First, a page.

Partly cloudy

Winnipeg, MB

27°c Partly cloudy

Full Forecast

Olympics

Winnipeg Free Press - ONLINE EDITION

Manitoba's golden girls

Jones, Lawes, Officer and McEwen make history in Sochi

Posted: 02/21/2014 1:08 AM | Comments: 0

Advertisement

  • Print

SOCHI, Russia — Give her a lake. Name a curling rink after her. Change the name of a street and give her the key to the city. Jennifer Jones is an Olympic champion and she’s Winnipeg’s golden curler.

 She’s not alone. Manitoba-born Jill Officer and Kaitlyn Lawes as well as adopted Winnipegger Dawn McEwen are all gold medallists too and the greatest in the world at their sport.

They move right to the top of the pantheon of Winnipeg athletes. Gold medallists. In curling. It’s quintessential Manitoba.

These gold medals enter our history and our culture. The Guess Who. The BDI. Kenny Ploen. Anders and Ulf. Teemu. Portage and Main. Cindy Klassen. Sals. Gimli. Clara Hughes. The Jets leaving. The Jets coming back. Lake Winnipeg. The Forks. Lake Manitoba. Grain.

'I never thought we would be sitting here today when she came up to me at the High-lander Curling Club and called me over to the Coke machine and asked me if I wanted to curl with her' - Jill Officer

When we ask ourselves what does Winnipeg mean to us? This golden moment will be part of the recesses of our minds. A forever memory for so many of us.

Curling is our game. It defines us in so many ways and now we can claim a special place in the sport. Our province produced a gold-medal winning team. Quite possibly the greatest team in the history of the women’s game.

Certainly Jones is in the conversation as the greatest skip in women’s curling.

Four Canadian titles, a world championship and now an Olympic gold medal, all won in the most competitive era of the sport. Today’s elite curlers train year-round and the best in the world are professionals where curling comes first. Jones isn’t competing against part-timers at the Olympics.

"She’s absolutely 100 per cent the greatest ever. I’ve thought that for a long time," said Officer. "There’s a reason I curl with Jennifer. She’s motivated me over the years, made me a better player and I owe a lot to her. She’s determined, she’s a leader."

Officer and Jones got together when they were teenagers and the two marvelled at where they stood on this day. Atop the Olympic podium.

"That’s a lot of history to talk about. I never thought we would be sitting here today when she came up to me at the Highlander Curling Club and called me over to the Coke machine and asked me if I wanted to curl with her," said Officer.

Jones grew up in front of the eyes of Manitobans. She’s represented our city and our province around the world since she was a teenager. She’s done it with grace and honour and dignity. And don’t forget excellence.

"We achieved this moment for so many people in our lives. All of our friends and families, the city of Winnipeg, all of Manitoba and Canada and that is priceless really. There’s no bigger moment or feeling in the world than that," said Jones. "I couldn’t believe it. To have all of Canada behind us, not the pressure of it but the excitement of having all those people cheering us on and people in Winnipeg cheering us on, sitting there on the edge of their seats and we did it for them too."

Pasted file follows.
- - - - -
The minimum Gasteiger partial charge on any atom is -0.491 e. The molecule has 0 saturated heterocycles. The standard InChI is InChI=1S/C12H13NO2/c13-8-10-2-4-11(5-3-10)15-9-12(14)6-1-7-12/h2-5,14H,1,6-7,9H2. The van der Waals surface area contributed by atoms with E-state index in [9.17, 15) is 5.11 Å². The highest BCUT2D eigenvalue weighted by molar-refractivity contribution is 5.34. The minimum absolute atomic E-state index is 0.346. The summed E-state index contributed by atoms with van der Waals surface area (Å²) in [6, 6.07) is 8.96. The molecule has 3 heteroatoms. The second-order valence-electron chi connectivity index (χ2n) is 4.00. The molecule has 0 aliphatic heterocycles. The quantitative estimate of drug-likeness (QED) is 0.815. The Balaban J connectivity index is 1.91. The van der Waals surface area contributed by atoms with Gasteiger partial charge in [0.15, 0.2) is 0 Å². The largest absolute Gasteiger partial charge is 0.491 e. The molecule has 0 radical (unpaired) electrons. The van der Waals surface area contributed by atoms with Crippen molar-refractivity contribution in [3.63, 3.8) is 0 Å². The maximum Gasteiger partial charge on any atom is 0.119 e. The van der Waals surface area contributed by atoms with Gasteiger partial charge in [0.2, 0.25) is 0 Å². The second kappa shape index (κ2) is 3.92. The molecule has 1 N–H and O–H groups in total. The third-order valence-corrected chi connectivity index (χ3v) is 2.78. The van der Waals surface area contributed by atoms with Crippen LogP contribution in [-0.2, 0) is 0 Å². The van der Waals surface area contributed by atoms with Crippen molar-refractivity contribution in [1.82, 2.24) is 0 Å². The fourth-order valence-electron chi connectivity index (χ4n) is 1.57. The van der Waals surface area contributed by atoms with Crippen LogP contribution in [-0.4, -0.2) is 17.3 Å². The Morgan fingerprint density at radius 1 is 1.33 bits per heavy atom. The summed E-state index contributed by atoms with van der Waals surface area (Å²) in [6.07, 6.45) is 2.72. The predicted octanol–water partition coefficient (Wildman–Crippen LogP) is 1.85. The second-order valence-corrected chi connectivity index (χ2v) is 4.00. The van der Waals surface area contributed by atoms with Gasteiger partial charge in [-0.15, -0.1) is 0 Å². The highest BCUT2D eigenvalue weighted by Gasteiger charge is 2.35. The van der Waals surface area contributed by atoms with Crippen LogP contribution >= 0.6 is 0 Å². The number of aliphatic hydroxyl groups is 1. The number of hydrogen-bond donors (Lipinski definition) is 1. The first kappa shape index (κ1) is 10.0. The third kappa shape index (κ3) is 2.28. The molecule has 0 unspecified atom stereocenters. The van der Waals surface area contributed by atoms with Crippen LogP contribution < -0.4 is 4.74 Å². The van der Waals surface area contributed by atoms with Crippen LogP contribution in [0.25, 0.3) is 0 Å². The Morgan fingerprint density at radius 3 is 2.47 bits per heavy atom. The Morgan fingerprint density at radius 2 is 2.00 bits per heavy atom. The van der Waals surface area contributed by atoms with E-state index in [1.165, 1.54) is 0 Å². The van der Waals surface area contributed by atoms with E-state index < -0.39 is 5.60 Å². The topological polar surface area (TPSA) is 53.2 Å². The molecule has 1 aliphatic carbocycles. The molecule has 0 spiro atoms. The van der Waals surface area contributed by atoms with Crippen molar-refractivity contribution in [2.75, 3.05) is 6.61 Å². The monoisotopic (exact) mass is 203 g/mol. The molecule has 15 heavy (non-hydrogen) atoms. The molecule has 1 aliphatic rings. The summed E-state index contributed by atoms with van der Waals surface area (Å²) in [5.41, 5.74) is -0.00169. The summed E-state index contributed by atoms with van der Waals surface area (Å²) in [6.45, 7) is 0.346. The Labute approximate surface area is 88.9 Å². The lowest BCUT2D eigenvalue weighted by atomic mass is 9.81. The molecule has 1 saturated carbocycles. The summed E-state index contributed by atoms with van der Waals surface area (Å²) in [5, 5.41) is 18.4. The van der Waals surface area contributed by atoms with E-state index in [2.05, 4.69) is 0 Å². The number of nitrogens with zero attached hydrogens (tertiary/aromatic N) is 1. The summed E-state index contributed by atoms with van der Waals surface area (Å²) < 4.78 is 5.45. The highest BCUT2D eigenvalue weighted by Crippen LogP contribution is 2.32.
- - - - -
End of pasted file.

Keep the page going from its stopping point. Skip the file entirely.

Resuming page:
Little girls have had a hero in Jones to look up to in curling for a long time. She’s provided an example of how an athlete should work, commit and compete. Manitoba children getting their start in curling now have an Olympian to emulate. One can hear kids fighting over who gets to pretend to be Jones in their scrub games in curling rinks all over the province. All over the country. All over the world.

Jennifer Jones is gold today. We already knew she was. Now it’s written down forever.

gary.lawless@freepress.mb.ca

Twitter: @garylawless

Fact Check

Fact Check

Have you found an error, or know of something we’ve missed in one of our stories? Please use the form below and let us know.

* Required
  • Please post the headline of the story or the title of the video with the error.

  • Please post exactly what was wrong with the story.

  • Please indicate your source for the correct information.

  • Yes

    No

  • This will only be used to contact you if we have a question about your submission, it will not be used to identify you or be published.

  • Cancel

Having problems with the form?

Contact Us Directly
  • Print

You can comment on most stories on winnipegfreepress.com. You can also agree or disagree with other comments. All you need to do is be a Winnipeg Free Press print or e-edition subscriber to join the conversation and give your feedback.

You can comment on most stories on winnipegfreepress.com. You can also agree or disagree with other comments. All you need to do is be a Winnipeg Free Press print or e-edition subscriber to join the conversation and give your feedback.

Have Your Say

New to commenting? Check out our Frequently Asked Questions.

Have Your Say

Comments are open to Winnipeg Free Press print or e-edition subscribers only. why?

Have Your Say

Comments are open to Winnipeg Free Press Subscribers only. why?

The Winnipeg Free Press does not necessarily endorse any of the views posted. By submitting your comment, you agree to our Terms and Conditions. These terms were revised effective April 16, 2010.